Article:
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French Expression of the Day: 22 v’la les flics

If your driving companion says this to you on the motorway, you might want to slow down.

French Expression of the Day: 22 v’la les flics
Photo: Annie Spratt/Unsplash/Nicolas Raymond

Why do I need to know 22 v’la les flics ?

Because you might want to enjoy some old mobster movies, or alternatively keep up with the slang of the older generation in France. 

What does it mean?

22 v’la les flics – pronounced van-deux vuh-la lay fleeks – literally translates to “22 here are the cops.”

In practice, older generations use this colloquial expression to alert members of a group when perceived danger (typically in the form of police) might be arriving – it is a form of alert.

It’s no longer common among younger generations, but a common place you would hear this expression would be in old mobster movies. A similar expression in English might be shouting ‘Five-O’ to warn of the arrival of police in the United States.

The expression itself originally came into use during the 19th century, so theories that it originates from ‘22’ being the previous number of the police before the current ‘17’ are incorrect, as the telephone did not arrive in France in a significant way until the 1880s. 

The running explanation (though there are many) is that it goes back to the printing industry at the time, when linotype artists – workers in charge of composing the text to be printed – developed this code to warn others that the boss was coming. They would shout 22 (the size of font intended for headlines) to alert their coworkers.

You might also be wondering about the contraction “v’la” – this has a more simple explanation. It is short for voila (here is/are).

Over time, popular usage added les flics (the cops) at the end, as they are symbols of authority. It is still used – though mostly by the older generation.

Use it like this

22, v’là les flics ! Ralentissez, vous allez trop vite et vous allez vous faire arrêter. – Five-O, Five-O ! Slow down, you are going too fast and you will get pulled over.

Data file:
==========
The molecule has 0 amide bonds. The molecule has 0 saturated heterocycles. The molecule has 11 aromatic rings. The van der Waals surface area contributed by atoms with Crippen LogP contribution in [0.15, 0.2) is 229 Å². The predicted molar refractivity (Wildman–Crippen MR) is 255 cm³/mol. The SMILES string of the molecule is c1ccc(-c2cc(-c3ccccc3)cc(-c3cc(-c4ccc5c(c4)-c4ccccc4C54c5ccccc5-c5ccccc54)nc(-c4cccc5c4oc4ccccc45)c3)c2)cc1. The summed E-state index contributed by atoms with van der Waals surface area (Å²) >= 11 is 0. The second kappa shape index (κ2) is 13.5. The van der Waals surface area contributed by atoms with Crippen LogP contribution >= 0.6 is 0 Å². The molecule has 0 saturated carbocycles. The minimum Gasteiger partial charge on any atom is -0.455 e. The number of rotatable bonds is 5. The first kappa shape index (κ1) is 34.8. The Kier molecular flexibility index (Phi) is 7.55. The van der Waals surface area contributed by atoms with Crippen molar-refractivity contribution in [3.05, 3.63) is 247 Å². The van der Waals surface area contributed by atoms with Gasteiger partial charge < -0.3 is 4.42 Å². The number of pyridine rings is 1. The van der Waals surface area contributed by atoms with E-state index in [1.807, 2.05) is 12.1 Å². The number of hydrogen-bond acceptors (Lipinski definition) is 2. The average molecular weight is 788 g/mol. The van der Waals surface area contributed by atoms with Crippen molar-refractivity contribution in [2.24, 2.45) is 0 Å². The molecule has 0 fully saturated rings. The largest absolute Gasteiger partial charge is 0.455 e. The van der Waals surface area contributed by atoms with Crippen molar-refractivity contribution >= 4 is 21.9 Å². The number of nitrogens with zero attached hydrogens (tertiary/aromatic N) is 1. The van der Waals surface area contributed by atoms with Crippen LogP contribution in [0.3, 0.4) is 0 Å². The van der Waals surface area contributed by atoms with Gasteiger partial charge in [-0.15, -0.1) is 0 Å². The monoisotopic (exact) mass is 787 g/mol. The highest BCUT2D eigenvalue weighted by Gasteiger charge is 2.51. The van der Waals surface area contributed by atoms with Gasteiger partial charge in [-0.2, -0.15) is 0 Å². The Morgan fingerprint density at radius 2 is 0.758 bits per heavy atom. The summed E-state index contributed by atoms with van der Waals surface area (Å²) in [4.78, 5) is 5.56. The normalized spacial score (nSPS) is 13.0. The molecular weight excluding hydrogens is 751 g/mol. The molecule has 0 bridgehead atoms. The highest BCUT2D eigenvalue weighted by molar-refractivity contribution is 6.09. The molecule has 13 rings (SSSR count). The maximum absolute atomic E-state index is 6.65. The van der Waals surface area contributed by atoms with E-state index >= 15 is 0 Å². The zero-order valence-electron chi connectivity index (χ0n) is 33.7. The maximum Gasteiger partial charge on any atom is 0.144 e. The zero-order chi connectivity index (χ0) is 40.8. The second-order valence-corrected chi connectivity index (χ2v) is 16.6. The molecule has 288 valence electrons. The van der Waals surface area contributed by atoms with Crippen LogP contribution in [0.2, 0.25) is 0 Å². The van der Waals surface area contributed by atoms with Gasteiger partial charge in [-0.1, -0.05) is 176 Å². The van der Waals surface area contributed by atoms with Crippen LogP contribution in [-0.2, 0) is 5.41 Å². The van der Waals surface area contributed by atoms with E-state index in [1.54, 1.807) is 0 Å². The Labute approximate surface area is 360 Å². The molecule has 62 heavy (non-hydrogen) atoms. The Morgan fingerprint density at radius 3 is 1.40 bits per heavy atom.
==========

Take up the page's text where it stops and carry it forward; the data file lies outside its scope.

Un criminel dans un film de gangsters crie “22, v’là les flics”  quand il entend les sirènes de police pendant le braquage de la banque. –  The criminal in the mobster movie yells “here come the cops!” when he hears police sirens during the bank robbery.

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French Expression of the Day: Tarte à la crème

This expression is more than just your last order at the boulangerie.

French Expression of the Day: Tarte à la crème

Why do I need to know tarte à la crème ?

Because if someone uses this phrase to describe you, you should probably be a bit offended.

What does it mean?

Tarte à la crème – pronounced tart ah lah krem – literally refers to a cream filled tart, or a custard tart, in English. However, this expression has more to do than just baking. It is another way of describing something that is boring, predictable or commonplace.

This expression comes straight from Moliere himself. In the 17th century, there was a popular rhyming game called “Corbillon.” The phrase “Je vous passe mon corbillon” (I pass you by corbillon) is said, and then it is followed by “Qu’y met-on?” (What does one put on it?) To keep the rhyme up, people must respond with something ending in an -ON sound.

In the play, “L’Ecole des Femmes” (The School of Wives), one character says the ideal woman would respond to the question with “tarte à la crème” which is obviously the wrong answer. The right answer would be tarte à la citron (lemon tart). Molière did this on purpose to poke fun at the fact that disgruntled fans would send poor actors cream tarts to express their frustration.

It was a way of ridiculing his critics and showing he was unimpressed by their method of showing discontentment at his plays. Over time, the phrase went on to describe things that are commonplace or boring. It is often used to describe entertainment related topics, such as books, movies, or plays.

A synonym for this phrase in French might be banal and in English you might say something is ‘vanilla’ to describe something that is fairly unexciting.

Use it like this

Le film était vraiment tarte à la crème. Je ne recommande pas d’aller le voir au cinéma, vous pouvez attendre de le voir une fois qu’il sera gratuit en ligne. – The movie was really boring. I don’t recommend going to see it at the movies, you can simply wait to see it once it is free online.

Je pense que l’album est tarte à la crème. Elle a pris tellement d’idées d’autres artistes que ce n’est vraiment pas original du tout. – I think the album is predictable. She really took plenty of ideas from other artists and it was not original at all.